Eye exams often missed on back to school check list, say Ontario optometrists
MISSISSAUGA, ON, Aug. 20, 2012 /CNW/ - New shoes for gym…CHECK, New backpack for books… CHECK, eye exam to read and learn… CHECK. This year don't overlook the most important back to school readiness decision that can help your child cope with the challenges of learning. Ontario's optometrists are encouraging all parents to book their child's eye exam as another school year begins.
Statistics have shown that annually 75 per cent of children between the ages of five and nine have not had their eyes examined by a Doctor of Optometry and a staggering 93 per cent of all children under the age of five have never been tested; despite the fact that annual eye examinations are covered by OHIP for children 19 years of age and under. It is estimated that nearly half of all high school students will also leave high school without ever having an eye exam.
"Children can be labelled as having behavioural or learning disabilities because they are unable to see or focus on the work when all they require is a pair of eyeglasses. Children with undetected vision problems will struggle in school and fall behind their peers. An eye exam can give parents the piece of mind of knowing whether their child can see well or not," says Dr. Sheldon Salaba, President of the Ontario Association of Optometrists (OAO).
Dr. Karen MacDonald, a Waterloo optometrist and Chair of Children's Vision for the OAO agrees. "Optometrists have child friendly assessments for determining the complete health of a young child's eyes. The exam is thorough so parents will know exactly how their child's eyes are developing and if there are any concerns that require monitoring."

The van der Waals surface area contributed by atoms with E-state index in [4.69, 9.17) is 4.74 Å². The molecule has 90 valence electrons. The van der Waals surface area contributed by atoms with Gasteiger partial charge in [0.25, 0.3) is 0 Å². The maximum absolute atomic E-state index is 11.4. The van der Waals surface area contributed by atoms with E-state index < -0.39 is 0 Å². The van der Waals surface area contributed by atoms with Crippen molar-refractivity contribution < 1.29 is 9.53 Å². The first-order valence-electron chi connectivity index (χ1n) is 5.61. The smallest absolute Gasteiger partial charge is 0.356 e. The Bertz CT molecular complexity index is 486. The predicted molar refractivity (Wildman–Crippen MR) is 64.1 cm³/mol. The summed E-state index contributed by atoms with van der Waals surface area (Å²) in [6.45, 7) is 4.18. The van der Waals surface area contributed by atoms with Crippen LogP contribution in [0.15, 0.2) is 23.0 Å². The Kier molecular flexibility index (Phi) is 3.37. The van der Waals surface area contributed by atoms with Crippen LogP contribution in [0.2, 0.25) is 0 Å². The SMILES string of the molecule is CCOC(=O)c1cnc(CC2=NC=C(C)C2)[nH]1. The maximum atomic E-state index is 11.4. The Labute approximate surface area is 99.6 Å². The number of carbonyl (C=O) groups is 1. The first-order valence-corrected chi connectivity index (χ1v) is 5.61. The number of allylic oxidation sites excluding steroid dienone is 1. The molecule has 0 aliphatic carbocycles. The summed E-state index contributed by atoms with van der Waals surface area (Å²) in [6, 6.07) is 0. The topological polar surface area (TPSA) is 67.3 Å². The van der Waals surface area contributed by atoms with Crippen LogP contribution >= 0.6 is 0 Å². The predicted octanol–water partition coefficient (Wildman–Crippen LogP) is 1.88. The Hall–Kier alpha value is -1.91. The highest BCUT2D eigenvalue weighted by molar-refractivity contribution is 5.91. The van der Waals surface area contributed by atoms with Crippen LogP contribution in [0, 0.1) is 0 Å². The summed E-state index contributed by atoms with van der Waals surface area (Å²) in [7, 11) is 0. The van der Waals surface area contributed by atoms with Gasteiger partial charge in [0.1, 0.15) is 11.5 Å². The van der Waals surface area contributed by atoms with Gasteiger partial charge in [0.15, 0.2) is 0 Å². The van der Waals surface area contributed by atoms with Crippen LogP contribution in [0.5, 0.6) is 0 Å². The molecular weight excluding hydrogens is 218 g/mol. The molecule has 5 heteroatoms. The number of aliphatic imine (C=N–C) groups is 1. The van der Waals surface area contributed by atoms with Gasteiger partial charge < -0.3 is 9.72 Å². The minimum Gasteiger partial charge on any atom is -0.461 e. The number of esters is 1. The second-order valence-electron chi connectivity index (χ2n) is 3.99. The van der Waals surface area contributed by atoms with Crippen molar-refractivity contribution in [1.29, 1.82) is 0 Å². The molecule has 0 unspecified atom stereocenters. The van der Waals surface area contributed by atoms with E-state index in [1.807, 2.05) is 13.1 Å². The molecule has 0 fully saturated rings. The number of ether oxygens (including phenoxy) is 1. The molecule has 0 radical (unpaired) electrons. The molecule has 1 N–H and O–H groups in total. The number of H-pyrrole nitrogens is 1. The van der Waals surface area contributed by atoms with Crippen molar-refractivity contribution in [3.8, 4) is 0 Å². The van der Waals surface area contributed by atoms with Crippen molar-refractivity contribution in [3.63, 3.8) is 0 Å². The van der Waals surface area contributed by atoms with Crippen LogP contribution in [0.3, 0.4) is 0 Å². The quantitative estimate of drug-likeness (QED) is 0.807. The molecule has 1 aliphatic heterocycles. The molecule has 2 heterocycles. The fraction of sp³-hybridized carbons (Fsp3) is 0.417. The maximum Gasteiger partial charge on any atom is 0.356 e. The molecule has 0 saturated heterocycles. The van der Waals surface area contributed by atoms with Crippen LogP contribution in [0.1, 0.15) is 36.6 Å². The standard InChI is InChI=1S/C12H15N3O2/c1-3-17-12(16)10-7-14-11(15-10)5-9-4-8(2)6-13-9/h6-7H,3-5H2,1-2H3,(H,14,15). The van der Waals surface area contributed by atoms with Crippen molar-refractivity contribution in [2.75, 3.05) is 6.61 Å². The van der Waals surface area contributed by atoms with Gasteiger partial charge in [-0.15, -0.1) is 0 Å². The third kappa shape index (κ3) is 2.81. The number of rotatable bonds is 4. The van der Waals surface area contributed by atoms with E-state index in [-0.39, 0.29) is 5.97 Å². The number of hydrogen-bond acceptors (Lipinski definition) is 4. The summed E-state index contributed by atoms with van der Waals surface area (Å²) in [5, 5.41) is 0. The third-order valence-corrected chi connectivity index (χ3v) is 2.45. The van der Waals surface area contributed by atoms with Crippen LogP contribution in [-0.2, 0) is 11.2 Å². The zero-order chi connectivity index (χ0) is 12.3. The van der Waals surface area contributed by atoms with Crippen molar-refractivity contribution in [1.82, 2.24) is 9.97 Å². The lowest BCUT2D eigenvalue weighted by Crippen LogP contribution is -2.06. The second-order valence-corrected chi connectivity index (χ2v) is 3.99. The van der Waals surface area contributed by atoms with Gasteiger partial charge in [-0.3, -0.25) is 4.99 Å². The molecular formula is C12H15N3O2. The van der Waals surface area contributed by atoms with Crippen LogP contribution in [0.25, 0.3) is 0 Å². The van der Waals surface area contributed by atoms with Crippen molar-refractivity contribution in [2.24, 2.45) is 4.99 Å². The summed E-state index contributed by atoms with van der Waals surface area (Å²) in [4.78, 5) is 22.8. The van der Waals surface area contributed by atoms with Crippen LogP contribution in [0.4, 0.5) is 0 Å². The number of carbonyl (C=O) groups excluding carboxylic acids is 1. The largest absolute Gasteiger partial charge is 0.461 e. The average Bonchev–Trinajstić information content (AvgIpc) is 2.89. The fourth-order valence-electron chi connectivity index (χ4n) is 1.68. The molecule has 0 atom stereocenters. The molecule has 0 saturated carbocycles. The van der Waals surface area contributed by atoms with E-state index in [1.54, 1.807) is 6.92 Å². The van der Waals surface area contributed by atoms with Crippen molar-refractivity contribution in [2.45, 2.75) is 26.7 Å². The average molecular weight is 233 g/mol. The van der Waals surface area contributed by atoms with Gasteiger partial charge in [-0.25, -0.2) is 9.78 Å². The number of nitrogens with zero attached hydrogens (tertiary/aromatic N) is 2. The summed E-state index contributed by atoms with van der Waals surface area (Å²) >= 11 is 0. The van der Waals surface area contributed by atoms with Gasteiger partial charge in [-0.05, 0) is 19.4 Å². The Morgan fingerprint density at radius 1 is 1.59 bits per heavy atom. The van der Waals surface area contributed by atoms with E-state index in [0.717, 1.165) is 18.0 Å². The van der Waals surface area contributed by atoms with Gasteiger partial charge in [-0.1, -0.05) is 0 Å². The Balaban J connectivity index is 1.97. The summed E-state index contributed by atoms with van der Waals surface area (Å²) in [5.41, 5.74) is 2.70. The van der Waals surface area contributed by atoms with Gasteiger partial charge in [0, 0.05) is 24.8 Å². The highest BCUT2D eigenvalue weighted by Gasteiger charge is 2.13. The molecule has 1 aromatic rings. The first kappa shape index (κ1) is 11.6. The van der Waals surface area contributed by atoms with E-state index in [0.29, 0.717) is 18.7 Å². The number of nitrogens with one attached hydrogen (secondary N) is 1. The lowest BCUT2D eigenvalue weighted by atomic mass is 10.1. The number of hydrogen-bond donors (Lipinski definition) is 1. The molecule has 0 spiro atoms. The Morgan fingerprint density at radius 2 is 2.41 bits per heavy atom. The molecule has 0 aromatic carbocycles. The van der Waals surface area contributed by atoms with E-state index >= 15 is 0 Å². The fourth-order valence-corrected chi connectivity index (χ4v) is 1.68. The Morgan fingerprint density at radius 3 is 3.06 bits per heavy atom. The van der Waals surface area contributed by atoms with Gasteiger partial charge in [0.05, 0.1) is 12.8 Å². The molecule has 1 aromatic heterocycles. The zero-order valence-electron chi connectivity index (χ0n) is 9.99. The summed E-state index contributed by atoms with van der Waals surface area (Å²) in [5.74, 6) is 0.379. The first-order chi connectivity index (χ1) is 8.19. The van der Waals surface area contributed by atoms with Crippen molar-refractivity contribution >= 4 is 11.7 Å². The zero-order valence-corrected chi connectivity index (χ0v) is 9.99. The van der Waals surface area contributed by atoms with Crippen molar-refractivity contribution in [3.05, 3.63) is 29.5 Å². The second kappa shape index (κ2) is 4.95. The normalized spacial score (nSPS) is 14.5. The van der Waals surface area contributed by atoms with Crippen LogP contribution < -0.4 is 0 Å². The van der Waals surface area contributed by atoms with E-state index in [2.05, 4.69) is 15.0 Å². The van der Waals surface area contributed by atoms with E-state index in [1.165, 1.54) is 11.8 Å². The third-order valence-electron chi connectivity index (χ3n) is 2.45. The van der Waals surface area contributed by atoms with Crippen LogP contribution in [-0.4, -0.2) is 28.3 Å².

"Many parents, who thought their children could see fine, are shocked when a serious vision problem is diagnosed. Many feel badly and wonder why they didn't notice something earlier. Unfortunately, problems aren't always obvious to a parent or even the child. Children don't have any form of comparison," says Dr.MacDonald.
"I noticed a huge change in my son's behaviour after his eye exam. He wasn't complaining about going to school. He was more interested in me reading with him," says Hamilton parent Jessica Williams. "In talking with his teachers, his behaviour dramatically changed. Every parent should have their child's eyes checked by an optometrist."
Optometrists are most concerned about a condition called amblyopia or lazy eye. Failure to detect this condition at an early age can result in a permanent reduction in a child's vision and limit potential career options requiring good working sight in both eyes.
Starting July 1, children entering Junior Kindergarten in nine Ontario school regions are eligible to participate in the free Eye See…Eye Learn® (ESEL) program that encourages parents to book a comprehensive eye exam with a participating Doctor of Optometry for their JK child. If the child requires glasses, they will receive a pair of high quality, shatter proof and UV protected glasses free of charge courtesy of ESEL partners Jungle Eyewear® and Hoya Vision Care.
The OAO with funding assistance from the Ontario Government is partnering with local school boards, health units, and corporate partners like CNIB to raise awareness about the importance of early detection of vision problems so that every child can see and learn to the best of his or her ability
To find an optometrist or for more information on the Eye See…Eye Learn® program, visit www.eyecareoao.com or call toll free (855) 424-ESEL (3735) for more information.
Doctors of Optometry are university educated and clinically trained to diagnose and treat disorders of the eye and visual system. They provide primary eye care services in the province of Ontario. Founded in 1909, OAO is the voluntary professional organization that represents more than 1,500 optometrists in Ontario.